After a weekend of record-high gas prices in California with a 50-cent jump in some areas, drivers may finally get some relief at the pumps this week. Gov. Jerry Brown asked to switch to winter blend, which is cheaper but emits more pollution. Stephanie Chuang reports.
After a weekend of record-high gas prices in California with a 50-cent jump in some areas, drivers may finally get some relief at the pumps this week.
AAA spokeswoman Cynthia Harris says San Francisco has the highest gas prices in the country, but is showing signs of slowing with a penny increase overnight to $4.74 for a gallon of regular.
“Our highest-ever recorded price was in 2008 for $4.62. So we’re way over our highest-recorded ever price,” said Harris. “But we should start seeing it come down a penny, two- or three-cents. By the end of the week, maybe 5,6,7, 8 cents.”
Governor Jerry Brown has already asked state regulators to step in. The U.S. Environmental Protection Agency approved his Sunday request to switch to the winter blend ahead of its usual October 31st deadline. It’s a cheaper blend of gas, but emits more pollution compared to the more expensive summer blend.
Several California refineries are not producing at full capacity. The August fire at Richmond’s Chevron refinery, an Exxon Mobil shutdown at a Torrance refinery, a routine maintenance shut down at a Philips 66 refinery in Southern California, and a malfunction at a Chevron pipeline that transports crude oil to Northern California have led to a shortage in clean-burning California-grade gas.
That grade of gas-blend was adopted by California in 1996. No other state has the same requirement.
“California is a gas island and we have 14 refineries that produce this special blend required by the state,” Harris noted. “When there’s a refinery that shuts down and produces special blend for California, it’s hard to replace.”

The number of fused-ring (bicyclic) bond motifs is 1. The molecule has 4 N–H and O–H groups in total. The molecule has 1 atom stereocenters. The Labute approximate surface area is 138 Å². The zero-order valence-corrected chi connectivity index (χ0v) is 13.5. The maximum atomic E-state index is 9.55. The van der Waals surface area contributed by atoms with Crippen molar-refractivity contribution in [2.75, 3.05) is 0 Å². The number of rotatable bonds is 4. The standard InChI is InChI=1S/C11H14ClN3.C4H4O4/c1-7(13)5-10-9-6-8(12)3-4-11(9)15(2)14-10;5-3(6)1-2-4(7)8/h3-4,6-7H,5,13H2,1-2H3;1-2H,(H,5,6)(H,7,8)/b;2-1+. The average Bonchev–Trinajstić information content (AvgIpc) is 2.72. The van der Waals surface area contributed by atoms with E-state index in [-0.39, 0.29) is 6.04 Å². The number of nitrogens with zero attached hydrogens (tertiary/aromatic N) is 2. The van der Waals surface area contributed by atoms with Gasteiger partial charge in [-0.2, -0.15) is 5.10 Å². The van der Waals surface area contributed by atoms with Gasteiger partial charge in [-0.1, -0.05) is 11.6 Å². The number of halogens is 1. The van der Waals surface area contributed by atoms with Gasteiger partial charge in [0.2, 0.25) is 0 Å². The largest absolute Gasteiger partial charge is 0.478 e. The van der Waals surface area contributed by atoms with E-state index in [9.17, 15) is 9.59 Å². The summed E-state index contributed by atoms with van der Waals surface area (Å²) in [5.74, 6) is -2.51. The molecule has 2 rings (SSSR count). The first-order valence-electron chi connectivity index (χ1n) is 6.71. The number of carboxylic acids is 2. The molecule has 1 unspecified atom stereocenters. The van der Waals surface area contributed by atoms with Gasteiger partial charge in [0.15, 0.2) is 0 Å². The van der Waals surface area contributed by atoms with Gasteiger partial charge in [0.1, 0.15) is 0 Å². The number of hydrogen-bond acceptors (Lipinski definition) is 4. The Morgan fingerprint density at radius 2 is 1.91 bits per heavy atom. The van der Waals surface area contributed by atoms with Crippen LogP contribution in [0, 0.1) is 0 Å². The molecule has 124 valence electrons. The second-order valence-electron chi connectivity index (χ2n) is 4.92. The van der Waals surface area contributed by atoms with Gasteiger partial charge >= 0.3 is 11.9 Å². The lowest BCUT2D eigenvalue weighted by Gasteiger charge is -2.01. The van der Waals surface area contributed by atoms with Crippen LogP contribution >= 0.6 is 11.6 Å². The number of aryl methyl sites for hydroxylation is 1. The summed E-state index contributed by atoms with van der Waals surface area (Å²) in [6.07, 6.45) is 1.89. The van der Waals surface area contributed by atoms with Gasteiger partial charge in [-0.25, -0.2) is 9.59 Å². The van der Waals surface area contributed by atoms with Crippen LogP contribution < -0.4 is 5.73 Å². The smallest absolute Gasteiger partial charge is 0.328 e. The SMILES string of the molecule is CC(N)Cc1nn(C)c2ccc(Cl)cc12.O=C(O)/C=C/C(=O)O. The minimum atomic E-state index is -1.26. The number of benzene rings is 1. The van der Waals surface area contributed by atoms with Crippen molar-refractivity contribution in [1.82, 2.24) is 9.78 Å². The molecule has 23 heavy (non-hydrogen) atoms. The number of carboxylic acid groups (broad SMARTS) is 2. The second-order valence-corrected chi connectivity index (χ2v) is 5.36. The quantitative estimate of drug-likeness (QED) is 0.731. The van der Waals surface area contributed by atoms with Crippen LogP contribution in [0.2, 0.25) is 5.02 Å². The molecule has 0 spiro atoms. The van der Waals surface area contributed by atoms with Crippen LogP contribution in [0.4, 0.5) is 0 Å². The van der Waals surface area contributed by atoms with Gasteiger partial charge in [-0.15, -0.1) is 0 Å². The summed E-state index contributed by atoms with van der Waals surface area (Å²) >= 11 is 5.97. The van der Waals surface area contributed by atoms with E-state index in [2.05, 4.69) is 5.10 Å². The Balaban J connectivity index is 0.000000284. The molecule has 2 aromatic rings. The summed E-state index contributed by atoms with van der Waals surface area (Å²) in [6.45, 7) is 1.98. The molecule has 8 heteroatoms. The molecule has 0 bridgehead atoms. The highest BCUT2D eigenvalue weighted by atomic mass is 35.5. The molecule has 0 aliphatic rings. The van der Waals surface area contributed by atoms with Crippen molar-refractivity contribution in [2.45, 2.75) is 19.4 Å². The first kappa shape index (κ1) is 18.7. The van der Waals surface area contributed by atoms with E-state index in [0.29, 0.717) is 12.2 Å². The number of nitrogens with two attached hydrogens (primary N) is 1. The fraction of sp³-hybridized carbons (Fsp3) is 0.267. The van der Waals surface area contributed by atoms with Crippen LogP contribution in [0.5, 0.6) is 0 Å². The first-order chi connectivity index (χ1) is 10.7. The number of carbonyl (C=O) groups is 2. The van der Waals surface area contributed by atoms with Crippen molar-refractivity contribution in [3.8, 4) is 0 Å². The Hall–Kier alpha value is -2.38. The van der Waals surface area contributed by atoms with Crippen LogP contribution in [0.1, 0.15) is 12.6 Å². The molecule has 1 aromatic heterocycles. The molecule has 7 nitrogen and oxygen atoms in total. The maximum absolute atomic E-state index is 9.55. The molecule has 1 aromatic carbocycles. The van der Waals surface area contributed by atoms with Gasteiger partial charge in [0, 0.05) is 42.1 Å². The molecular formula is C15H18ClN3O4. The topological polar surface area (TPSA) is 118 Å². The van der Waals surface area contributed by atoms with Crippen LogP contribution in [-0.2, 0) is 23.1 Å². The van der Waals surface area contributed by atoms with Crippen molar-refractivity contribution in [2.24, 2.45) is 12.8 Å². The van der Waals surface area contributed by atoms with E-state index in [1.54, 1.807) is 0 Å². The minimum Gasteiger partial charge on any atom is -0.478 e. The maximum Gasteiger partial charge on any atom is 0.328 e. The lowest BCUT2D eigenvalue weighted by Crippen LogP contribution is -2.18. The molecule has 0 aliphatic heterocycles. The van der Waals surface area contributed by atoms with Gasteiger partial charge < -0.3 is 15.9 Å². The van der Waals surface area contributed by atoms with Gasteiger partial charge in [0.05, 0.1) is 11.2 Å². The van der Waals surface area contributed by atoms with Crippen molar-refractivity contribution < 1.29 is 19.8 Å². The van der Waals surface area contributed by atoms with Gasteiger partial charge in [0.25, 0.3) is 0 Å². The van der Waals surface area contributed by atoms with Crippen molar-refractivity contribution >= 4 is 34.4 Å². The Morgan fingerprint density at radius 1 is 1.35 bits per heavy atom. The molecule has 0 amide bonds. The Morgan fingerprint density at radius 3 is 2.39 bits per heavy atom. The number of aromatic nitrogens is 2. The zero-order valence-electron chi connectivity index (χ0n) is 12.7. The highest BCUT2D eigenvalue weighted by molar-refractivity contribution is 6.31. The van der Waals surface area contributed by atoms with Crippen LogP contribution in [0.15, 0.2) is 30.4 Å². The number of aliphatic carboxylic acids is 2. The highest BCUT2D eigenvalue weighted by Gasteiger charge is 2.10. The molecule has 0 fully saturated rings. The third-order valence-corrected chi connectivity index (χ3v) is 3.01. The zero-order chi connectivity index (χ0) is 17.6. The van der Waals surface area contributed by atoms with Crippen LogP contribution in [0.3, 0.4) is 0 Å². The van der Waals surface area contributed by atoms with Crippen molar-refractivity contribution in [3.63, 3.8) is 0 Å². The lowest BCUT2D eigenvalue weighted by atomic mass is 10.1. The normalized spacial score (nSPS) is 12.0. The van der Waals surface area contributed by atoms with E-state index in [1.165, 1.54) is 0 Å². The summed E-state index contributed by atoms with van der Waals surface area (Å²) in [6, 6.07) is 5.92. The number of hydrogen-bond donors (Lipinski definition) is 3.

Severin Borenstein, co-director of the Energy Institute at UC Berkeley’s Haas School of Business, says there is concern that refinery companies may raise prices because there are so few of them that produce the special blend. Chevron, he said, holds more than 20-percent of the market.
“Those companies are in position where if they change their output it does move the price. The real question then is would they do that?”
U.S. Senator Dianne Feinstein thinks that answer is “yes.” She’s asking the Federal Trade Commission to look into whether there’s been an “illegal short squeeze.” She cited a Reuters investigation pointing to industry sources who believe the spike is a result of refineries withholding supply to drive up prices.
Borenstein said, “It’s very difficult to figure out when that’s happening, and even if it is, as long as they’re acting unilaterally, as long as they’re not colluding, there’s nothing illegal about it.”
He adds that the record high prices are caused primarily by the world market & price of oil, so that the relationship between the U.S. and Middle East, as well as the stability of the Eurozone, have a lot more impact on consumers’ wallets than these temporary state shortages.
Sen. Feinstein spoke about the gas situation on Google Plus, Monday afternoon. You can watch the video below.